LONDON (Reuters Life!) - Michelin has awarded 14 new stars to British and Irish restaurants but stripped 11 stars from others in its 100th regional edition.
Editor-in-Chief Rebecca Burr said the centenary of the British and Irish guide underlined the rich diversity of restaurants despite tighter budgets and the Irish economy’s rapid slide.
“There is no doubt that 2010 was a difficult year but those hotels and restaurants that represented value for money, at whatever price, were the ones who were best placed to weather the storm,” she said.
The awarded stars for 2011 included two new two-star restaurants, one with a French female chef and the other with a home-grown English chef at the helm: Helene Darroze at The Connaught in London and Nathan Outlaw at the Rock in the southwestern English county of Cornwall.
New one star highlights included the Pony & Trap in the southern English village of Chew Magna, highlighting the fact that some of the best cooking can be found in pubs.
London continued to create new stars such as Viajante run by Portuguese chef Nuno Mendes, the Petersham Nurseries Café and the family-run Galvin La Chapelle.
Celebrity chef Heston Blumenthal’s Fat Duck held on to its three Michelin stars -- a 2009 food scare there now a dim memory -- as did Alain Roux’s Waterside Inn. Both are in the town of Bray in Berkshire, west of London.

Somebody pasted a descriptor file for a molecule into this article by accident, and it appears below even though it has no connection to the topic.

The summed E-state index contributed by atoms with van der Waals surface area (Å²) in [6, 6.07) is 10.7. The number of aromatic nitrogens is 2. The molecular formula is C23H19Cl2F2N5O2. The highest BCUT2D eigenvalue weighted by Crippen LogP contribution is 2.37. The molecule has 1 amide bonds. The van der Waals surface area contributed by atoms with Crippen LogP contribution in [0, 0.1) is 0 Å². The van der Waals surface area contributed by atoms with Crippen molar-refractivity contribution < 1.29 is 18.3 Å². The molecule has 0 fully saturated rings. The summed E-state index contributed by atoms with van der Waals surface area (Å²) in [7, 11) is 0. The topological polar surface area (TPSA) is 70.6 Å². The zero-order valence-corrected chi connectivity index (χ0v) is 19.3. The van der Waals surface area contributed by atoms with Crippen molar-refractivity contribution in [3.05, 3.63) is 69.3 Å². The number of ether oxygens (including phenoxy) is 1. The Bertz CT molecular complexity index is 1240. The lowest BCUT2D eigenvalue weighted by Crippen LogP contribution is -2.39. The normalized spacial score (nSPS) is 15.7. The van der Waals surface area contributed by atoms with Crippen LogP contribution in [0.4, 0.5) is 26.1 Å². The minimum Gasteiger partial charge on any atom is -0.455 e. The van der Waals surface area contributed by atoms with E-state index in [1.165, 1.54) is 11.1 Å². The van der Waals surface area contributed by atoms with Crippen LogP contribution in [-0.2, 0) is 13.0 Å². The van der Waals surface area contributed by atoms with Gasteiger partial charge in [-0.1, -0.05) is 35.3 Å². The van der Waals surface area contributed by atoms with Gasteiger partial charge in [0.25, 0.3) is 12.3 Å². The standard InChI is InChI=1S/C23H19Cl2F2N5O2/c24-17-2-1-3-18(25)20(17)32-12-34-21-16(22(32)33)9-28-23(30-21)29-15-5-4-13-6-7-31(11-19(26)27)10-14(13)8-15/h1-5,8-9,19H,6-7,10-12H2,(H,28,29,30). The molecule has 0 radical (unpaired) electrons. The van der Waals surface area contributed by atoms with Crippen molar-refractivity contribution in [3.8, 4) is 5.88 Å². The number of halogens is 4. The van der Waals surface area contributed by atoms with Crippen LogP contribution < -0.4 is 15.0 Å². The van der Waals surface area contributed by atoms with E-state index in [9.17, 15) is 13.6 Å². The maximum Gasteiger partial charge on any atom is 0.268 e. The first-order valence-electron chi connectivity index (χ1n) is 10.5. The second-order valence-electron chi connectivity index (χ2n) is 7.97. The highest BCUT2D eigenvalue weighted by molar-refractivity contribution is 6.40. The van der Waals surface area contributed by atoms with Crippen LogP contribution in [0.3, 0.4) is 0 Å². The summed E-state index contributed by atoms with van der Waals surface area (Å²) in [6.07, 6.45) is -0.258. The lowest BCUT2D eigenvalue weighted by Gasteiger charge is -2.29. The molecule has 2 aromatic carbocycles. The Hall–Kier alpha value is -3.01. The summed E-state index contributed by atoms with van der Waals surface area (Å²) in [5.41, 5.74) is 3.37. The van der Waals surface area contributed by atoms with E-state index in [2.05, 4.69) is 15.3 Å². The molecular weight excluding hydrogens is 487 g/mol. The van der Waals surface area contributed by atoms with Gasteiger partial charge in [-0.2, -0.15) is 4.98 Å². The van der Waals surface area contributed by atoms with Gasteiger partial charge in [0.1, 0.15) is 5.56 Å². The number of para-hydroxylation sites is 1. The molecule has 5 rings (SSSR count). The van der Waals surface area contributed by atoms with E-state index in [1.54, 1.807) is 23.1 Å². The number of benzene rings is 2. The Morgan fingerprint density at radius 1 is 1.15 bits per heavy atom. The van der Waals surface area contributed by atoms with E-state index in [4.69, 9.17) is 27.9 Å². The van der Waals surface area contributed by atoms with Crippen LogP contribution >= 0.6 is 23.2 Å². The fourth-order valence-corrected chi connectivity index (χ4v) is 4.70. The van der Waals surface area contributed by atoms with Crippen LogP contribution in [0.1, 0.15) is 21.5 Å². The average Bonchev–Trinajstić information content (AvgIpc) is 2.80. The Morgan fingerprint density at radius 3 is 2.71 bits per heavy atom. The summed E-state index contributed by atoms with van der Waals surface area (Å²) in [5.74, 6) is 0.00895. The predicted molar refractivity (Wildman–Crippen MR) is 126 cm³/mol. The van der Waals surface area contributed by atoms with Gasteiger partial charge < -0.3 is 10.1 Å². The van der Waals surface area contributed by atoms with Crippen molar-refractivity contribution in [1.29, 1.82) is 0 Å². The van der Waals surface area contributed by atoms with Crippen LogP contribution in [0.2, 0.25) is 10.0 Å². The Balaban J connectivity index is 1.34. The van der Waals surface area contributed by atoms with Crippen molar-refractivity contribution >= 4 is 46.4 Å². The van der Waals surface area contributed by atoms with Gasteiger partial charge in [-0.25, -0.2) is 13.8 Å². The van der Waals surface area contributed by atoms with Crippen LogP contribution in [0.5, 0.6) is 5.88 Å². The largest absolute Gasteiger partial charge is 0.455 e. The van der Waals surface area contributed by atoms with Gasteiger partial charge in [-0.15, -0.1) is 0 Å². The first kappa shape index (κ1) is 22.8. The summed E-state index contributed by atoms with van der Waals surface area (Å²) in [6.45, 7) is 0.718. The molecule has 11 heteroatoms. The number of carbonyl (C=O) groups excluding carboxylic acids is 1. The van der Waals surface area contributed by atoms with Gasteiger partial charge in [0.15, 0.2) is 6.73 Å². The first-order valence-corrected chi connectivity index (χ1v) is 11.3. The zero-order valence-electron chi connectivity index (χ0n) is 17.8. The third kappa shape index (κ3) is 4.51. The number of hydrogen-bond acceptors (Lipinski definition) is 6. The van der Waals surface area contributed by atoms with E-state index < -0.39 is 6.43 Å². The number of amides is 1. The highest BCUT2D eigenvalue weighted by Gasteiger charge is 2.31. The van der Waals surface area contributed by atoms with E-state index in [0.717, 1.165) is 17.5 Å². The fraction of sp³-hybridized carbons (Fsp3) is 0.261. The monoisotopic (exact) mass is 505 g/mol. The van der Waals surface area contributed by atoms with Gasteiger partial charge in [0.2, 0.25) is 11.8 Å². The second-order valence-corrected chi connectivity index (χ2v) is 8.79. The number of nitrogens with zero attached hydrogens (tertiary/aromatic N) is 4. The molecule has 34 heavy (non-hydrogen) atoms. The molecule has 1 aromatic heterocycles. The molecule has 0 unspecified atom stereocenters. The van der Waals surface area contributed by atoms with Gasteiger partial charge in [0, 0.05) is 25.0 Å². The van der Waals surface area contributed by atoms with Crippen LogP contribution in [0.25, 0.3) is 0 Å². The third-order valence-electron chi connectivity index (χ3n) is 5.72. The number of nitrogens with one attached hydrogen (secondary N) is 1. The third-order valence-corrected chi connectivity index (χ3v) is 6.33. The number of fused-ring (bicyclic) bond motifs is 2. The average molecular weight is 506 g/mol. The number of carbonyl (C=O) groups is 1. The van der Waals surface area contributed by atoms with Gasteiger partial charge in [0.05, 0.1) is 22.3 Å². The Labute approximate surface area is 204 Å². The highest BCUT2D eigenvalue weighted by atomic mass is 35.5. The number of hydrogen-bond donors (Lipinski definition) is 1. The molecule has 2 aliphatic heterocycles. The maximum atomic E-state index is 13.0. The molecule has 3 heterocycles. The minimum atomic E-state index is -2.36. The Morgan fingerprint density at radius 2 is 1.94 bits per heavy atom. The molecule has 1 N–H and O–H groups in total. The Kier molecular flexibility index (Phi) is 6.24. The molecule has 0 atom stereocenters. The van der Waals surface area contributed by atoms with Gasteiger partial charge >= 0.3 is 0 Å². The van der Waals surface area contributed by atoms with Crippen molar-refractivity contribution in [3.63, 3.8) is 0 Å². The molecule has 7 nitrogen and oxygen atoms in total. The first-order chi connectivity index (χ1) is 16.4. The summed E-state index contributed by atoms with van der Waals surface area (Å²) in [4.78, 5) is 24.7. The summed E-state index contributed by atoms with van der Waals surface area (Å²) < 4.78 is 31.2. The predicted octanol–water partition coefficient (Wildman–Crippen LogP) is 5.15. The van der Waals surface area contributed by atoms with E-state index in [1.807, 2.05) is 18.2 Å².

Profanity-spewing TV chef Gordon Ramsay of “Hell’s Kitchen” fame also kept three stars at the London restaurant named after himself as did Alain Ducasse at London’s swish Dorchester hotel.
Most of the 11 deletions came from England, where two of the nine English restaurants deleted have closed. Summer Isles in the Scottish highlands lost its star as did Deanes in Belfast.
To celebrate the guide’s centenary, each 2011 edition comes with a booklet recounting the history of the Michelin Guide in Britain and Ireland.
The first Michelin guide to the British Isles was published in 1911, with the aim of helping motorists on their travels. It was dark blue and largely instructional in nature, with information on road quality and how to change a tire, as well as details for hotels and repair shops for inevitable breakdowns.
Five editions were initially published, with a break for the First World War, followed by 1922 to 1930. The current Great Britain & Ireland guide was launched in 1974 and has been published every year since.
Editing by Steve Addison